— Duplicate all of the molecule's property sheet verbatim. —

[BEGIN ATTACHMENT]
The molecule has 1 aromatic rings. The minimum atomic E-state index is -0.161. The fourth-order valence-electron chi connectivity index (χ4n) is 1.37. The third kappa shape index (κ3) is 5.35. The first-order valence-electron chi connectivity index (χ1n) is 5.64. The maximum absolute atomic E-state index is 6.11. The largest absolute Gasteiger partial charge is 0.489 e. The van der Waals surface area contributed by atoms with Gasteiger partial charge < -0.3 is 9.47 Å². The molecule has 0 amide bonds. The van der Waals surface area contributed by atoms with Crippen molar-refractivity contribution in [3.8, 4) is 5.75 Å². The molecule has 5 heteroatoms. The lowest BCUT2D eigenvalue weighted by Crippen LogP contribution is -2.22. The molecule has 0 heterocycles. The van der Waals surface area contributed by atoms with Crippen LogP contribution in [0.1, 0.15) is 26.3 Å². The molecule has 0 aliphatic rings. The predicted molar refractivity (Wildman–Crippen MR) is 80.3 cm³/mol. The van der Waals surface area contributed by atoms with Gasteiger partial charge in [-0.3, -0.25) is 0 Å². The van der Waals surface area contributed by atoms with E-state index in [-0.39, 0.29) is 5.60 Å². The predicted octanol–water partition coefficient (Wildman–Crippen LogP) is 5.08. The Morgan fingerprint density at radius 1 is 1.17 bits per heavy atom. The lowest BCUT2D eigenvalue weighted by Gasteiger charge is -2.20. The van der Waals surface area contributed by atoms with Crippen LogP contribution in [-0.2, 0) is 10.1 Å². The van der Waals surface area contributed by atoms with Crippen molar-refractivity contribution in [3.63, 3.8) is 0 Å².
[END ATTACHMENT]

The molecule has 1 aromatic rings. The minimum atomic E-state index is -0.161. The fourth-order valence-electron chi connectivity index (χ4n) is 1.37. The third kappa shape index (κ3) is 5.35. The first-order valence-electron chi connectivity index (χ1n) is 5.64. The maximum absolute atomic E-state index is 6.11. The largest absolute Gasteiger partial charge is 0.489 e. The van der Waals surface area contributed by atoms with Gasteiger partial charge < -0.3 is 9.47 Å². The molecule has 0 amide bonds. The van der Waals surface area contributed by atoms with Crippen molar-refractivity contribution in [3.8, 4) is 5.75 Å². The molecule has 5 heteroatoms. The lowest BCUT2D eigenvalue weighted by Crippen LogP contribution is -2.22. The molecule has 0 heterocycles. The van der Waals surface area contributed by atoms with Crippen LogP contribution in [0.1, 0.15) is 26.3 Å². The molecule has 0 aliphatic rings. The predicted molar refractivity (Wildman–Crippen MR) is 80.3 cm³/mol. The van der Waals surface area contributed by atoms with Gasteiger partial charge in [-0.3, -0.25) is 0 Å². The van der Waals surface area contributed by atoms with E-state index in [-0.39, 0.29) is 5.60 Å². The predicted octanol–water partition coefficient (Wildman–Crippen LogP) is 5.08. The Morgan fingerprint density at radius 1 is 1.17 bits per heavy atom. The lowest BCUT2D eigenvalue weighted by Gasteiger charge is -2.20. The van der Waals surface area contributed by atoms with Crippen LogP contribution in [-0.2, 0) is 10.1 Å². The van der Waals surface area contributed by atoms with Crippen molar-refractivity contribution in [3.63, 3.8) is 0 Å².